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Quebec artists still waiting for Netflix investments

Quebec artists say they are still waiting for Netflix investments. AP Photo/Matt Rourke, File)

On a recent episode of Quebec’s popular TV talk show, “Tout le monde en parle,” co-host Dany Turcotte asked Prime Minister Justin Trudeau why he hadn’t heard of any significant Netflix investment in Quebec since a major announcement last year.

The U.S. streaming giant committed in September 2017 to investing $500 million over five years in Canadian-produced movies and television shows, in both English and French.

“It’s not happening fast,” Turcotte said to Trudeau about Netflix money in Quebec.

The prime minister replied defensively: “On the contrary.” Netflix would invest “even more than they had initially planned to,” he promised.

Maybe Trudeau knew something about Netflix’s plans that Turcotte, a Quebec show-business veteran, didn’t.

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But none of the Quebec-based production companies or unions representing actors, directors or writers contacted by The Canadian Press said they have heard of any French-language movie or television series in development by Netflix in the province.

Culture is a highly charged issue in Quebec –and it’s no surprise that alongside questions about cannabis legalization and Saudi arm sales the prime minister was put on the spot about Netflix.

Melanie Joly, the former heritage minister, lost her portfolio last summer following what was widely seen as a disastrous handling of the Netflix file.

Joly was savaged in the Quebec media for her government’s decision not to impose the federal Goods and Services Tax on Netflix or any other online-streaming company.

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Netflix’s $500-million announcement was seen by cultural and political leaders in the province as a sop to the industry after the government exempted Netflix from tax requirements faced by other players in the industry.

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It’s a question of equity, said Gilles Charland, director general of the union representing Quebec’s image and sound technicians.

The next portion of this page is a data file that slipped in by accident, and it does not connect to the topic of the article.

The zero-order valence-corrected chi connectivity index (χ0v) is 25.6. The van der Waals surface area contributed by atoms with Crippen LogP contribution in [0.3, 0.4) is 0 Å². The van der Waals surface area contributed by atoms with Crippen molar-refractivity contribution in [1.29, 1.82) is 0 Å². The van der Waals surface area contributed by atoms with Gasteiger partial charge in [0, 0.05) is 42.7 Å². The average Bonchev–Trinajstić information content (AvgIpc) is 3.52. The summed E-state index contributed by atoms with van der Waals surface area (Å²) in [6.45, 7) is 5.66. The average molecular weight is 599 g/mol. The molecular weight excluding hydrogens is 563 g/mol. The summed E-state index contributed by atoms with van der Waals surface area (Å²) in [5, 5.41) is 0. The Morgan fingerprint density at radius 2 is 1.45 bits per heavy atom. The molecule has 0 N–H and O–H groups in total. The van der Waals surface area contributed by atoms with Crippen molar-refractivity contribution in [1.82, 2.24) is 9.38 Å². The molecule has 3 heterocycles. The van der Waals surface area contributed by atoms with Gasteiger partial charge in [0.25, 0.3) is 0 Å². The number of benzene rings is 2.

“It’s not about adding a tax on people,” Charland said. “It’s about ensuring that whether you’re subscribed to Bell or Videotron or Shaw or Netflix, you pay a tax for using that product.”

READ MORE: Quebecers have to start paying a Netflix tax — here’s why the rest of Canada doesn’t

The $500-million pledge was supposed to make up for the break given to Netflix, but more than one year after the announcement, francophone Quebec directors, writers and actors are still waiting for a big project.

“It’s very disappointing,” said Gabriel Pelletier, head of a union representing 700 film, television and web-based directors in Quebec.

“It takes time to develop projects,” he conceded, “but still, there should at least be some deals for developing something.”

On the English side, Netflix has made significant moves in Canada over the last year.

It recently renewed the show, “Travelers,” created by Canadian Brad Wright and shot in Vancouver. The company has other English-language movies and television shows in production across the country.

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Montreal-based Muse Entertainment is currently in post-production on “Good Sam,” a US$5-million feature film for Netflix, scheduled to run on the company’s online platform in 2019.

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Muse Vice-President, Jesse Prupas, said in an interview, “as a producer, I am very happy for this opportunity and it took me years to get it –I’m delighted.”

Netflix points to two recent projects involving francophone talent as evidence it has not ignored Quebec.

It bought the rights to the 2017 film, “Les Affamés,” scheduled to appear on the platform in 2019. And the company plans to record four francophone comedians during the next Just for Laughs comedy festival in Montreal as part of an international series featuring 47 comedians from around the world.

Writers, editors and actors see signs of goodwill from Netflix, but so far it is not funding any original Quebecois movie or television series.

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In a statement to The Canadian Press, Netflix said, “we are always on the lookout for the best stories.”

The company said its $500-million commitment includes movies and television shows in both English and French, as well as an additional $25 million in market development.

Simon Ross, a spokesman for the Heritage Department, declined comment on the progress of Netflix investments but assured Quebec artists, “we have their back when it comes to protecting our culture.” He said the government “expects the company to make the investments stipulated under the Investment Canada Act in both official languages, and we are monitoring it.”

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Last May, Netflix held a two-day series of meetings in Montreal during which it received numerous pitches. Helene Messier, head of an association that represents 150 independent Quebec production companies in film, television and online, attended one of the events in May.

“There were more than 1,000 ideas submitted to Netflix during those meetings,” Messier said in an interview. “I know it can take time to develop projects,” she added, “but I would have hoped that by now we would have at least been able to announce something.”

Messier said Netflix “created an expectation” in Quebec last year when it announced its investment, and she remains optimistic.

“I think they will deliver,” she said in an interview, “but I don’t know when.”

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